Approaching your first Thanksgiving, Christmas, New Years, birthday, anniversary and other emotional markers of time without your loved one can be accompanied by a feeling of dread, anxiety, and loneliness along with the to-be-expected grief and loss.
I think most of us understand why anybody would want to avoid facing the discomfort of loss. Most of us have probably tried and failed in that endeavor. Trying to avoid or stop thinking about loss paradoxically creates more distress and does nothing for adjustment to loss and hurt. Experience in treating stress, anxiety disorders including PTSD and OCD with cognitive behavior therapy provides rationale for teaching coping with loss and aids the process of grieving.
A blog can’t begin to address the breadth and scope of this subject, but there are a few principles one might consider:
- Make a plan to do something. Behavioral activation contributes to recovery from just about any kind of distress;
- Recognize when you do something that has been enjoyable, allow yourself to enjoy the experience without guilt (your loved one would probably want that for you);
- Remember your loved one. You might consider making a list of shared experiences to remember or talk about with friends or family as part of the day’s activities;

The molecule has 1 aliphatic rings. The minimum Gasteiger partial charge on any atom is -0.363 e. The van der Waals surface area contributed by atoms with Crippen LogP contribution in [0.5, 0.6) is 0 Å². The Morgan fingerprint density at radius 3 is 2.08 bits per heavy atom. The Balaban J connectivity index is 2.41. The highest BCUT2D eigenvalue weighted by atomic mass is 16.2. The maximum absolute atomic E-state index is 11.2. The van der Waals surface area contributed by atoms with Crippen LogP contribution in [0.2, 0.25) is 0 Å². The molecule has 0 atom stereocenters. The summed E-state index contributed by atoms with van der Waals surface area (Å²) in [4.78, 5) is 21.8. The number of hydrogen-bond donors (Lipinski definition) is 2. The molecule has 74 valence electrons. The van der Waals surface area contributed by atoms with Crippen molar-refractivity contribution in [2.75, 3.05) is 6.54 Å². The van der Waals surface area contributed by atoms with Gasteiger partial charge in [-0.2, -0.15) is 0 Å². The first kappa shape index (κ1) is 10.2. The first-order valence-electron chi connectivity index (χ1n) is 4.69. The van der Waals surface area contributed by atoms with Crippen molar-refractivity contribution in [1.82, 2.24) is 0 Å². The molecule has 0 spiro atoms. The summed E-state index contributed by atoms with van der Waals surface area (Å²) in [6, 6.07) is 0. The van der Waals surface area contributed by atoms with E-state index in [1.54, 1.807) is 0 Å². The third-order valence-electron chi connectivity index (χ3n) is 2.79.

- It’s okay to feel sad and cry. Crying can release some stress and emotion;
- Set the expectation bar low for yourself and be patient with yourself and others;
- Move and breathe. A little exercise can change a mental state fairly quickly and last a while.
Making a plan and keeping some routines can help you feel more control and aid your grief recovery over time. If you are struggling with grief from loss of a loved one, many hospice organizations provide helpful group experiences. Professional counseling can also bring nonjudgmental guidance, structure and a place to share thoughts and feelings you might be reluctant share with others.
David Barnhart, EdD